Chronic obstructive pulmonary disease (COPD) is a group of inflammatory lung diseases that cause progressive airway damage, ongoing airflow blockage, worsening breathing problems, reduced quality of life, and increased risk of mortality for about 16 million people in the United States. In up to 90% of these cases, smoking is to blame.
Given that smoking is the primary cause of COPD — and that quitting smoking is the most important first step anyone can take to slow COPD progression and ease its symptoms — it’s only natural to wonder: Can smoking cessation help reverse COPD altogether?
At Fivestar Pulmonary Associates in Allen, McKinney, and Plano, Texas, our seasoned team of board-certified pulmonologists knows that the right treatment approach can make a world of difference when it comes to managing COPD and protecting your long-term health.
Here, Dr. Anthony Nebor, Dr. Asif Najmuddin, and Dr. Deepthi Gandhiraj take a closer look at the positive — though not curative — effects smoking cessation can have on COPD outcomes.
COPD is the medical term for a group of inflammatory and progressive lung diseases that cause less air to flow through your airways, making it hard to breathe. Early symptoms may include:
Chronic bronchitis and emphysema are the two most common lung diseases that contribute to the development of COPD. In most cases, a COPD diagnosis means having at least one of these lung-damaging diseases, and frequently having symptoms of both.
Chronic bronchitis aggravates and inflames the bronchial tubes that carry air into your lungs. This ongoing irritation and swelling can damage the hair-like structures (cilia) in the tubes that help clear mucus out of your airways.
Emphysema damages or destroys the air sacs (alveoli) in your lungs. Alveoli play a critical role in transferring oxygen from your lungs to your blood and transporting carbon dioxide waste back out. If alveoli aren’t healthy and fully functional, neither are your lungs.
COPD is both progressive and irreversible. This means that without proper management, it will worsen over time; it also means that the damage it inflicts on your lungs can’t be reversed or undone. This damage occurs in one or more of the following ways:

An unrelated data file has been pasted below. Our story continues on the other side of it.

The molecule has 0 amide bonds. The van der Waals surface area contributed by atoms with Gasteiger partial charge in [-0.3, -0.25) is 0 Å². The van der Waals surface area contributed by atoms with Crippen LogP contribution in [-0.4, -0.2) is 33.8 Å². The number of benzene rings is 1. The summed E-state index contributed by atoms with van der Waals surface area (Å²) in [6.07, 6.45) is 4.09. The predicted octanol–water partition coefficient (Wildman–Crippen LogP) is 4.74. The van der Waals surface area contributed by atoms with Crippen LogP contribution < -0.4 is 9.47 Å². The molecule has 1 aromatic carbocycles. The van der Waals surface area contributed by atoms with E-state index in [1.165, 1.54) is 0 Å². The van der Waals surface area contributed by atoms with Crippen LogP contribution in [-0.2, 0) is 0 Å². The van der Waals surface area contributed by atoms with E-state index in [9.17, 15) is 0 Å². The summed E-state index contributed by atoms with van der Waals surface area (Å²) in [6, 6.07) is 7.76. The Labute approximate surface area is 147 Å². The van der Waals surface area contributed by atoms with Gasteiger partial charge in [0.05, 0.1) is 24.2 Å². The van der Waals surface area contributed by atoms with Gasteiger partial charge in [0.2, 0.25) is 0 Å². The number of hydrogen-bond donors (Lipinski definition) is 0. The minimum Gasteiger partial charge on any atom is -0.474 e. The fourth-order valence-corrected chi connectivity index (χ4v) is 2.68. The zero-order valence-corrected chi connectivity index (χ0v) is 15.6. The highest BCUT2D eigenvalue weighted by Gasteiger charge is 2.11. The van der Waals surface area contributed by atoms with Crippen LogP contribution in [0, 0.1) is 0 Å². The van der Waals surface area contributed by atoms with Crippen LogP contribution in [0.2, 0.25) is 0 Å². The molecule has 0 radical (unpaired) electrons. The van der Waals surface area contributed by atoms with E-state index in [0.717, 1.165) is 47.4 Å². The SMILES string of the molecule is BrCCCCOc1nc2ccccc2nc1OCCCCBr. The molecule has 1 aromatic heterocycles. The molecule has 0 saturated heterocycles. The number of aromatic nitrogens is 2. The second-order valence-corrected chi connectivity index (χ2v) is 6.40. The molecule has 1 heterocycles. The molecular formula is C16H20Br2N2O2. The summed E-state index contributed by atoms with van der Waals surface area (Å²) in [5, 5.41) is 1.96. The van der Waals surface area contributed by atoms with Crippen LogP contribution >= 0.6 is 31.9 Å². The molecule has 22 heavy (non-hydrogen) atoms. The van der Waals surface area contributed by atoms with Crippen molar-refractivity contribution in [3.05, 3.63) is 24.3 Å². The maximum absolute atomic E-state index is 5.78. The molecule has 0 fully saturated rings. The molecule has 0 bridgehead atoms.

Smoking isn’t just the primary cause of COPD; it’s also the main cause of accelerated COPD progression and the top risk factor for COPD-related mortality: People who smoke are at least 12 times more likely to die from COPD than those who don’t smoke.
Why does this matter? For two reasons: Quitting smoking is the most important step you can take to slow or halt COPD progression and protect your health, and statistics show that nearly two in five people (39%) with COPD continue smoking cigarettes, despite the consequences.
Cigarette smoke contains over 4,000 harmful chemical compounds, 200 of which are very toxic. Heavy smoking or smoking for a long duration can be so damaging to your lungs that people who do successfully quit smoking still carry a much higher-than-average risk of developing COPD decades later.
This may be explained by the fact that lung function decline in ex-smokers is faster than the normal, age-related lung function decline experienced by those who’ve never smoked. But it’s just as important to recognize that ex-smokers experience a slower decline in lung function compared to current smokers.
While quitting smoking is always the right health decision, doing so can’t reverse the damage already done by COPD. What it can do is help slow — and sometimes, stop — its progression to give you a better chance at improved symptom control and a more normal quality of life.
You can’t reverse COPD, but smoking cessation and a comprehensive treatment plan can help you effectively manage the disease and breathe easier. To find out how Fivestar Pulmonary Associates can help you accomplish all the above, call or click online to schedule a visit at your nearest office today.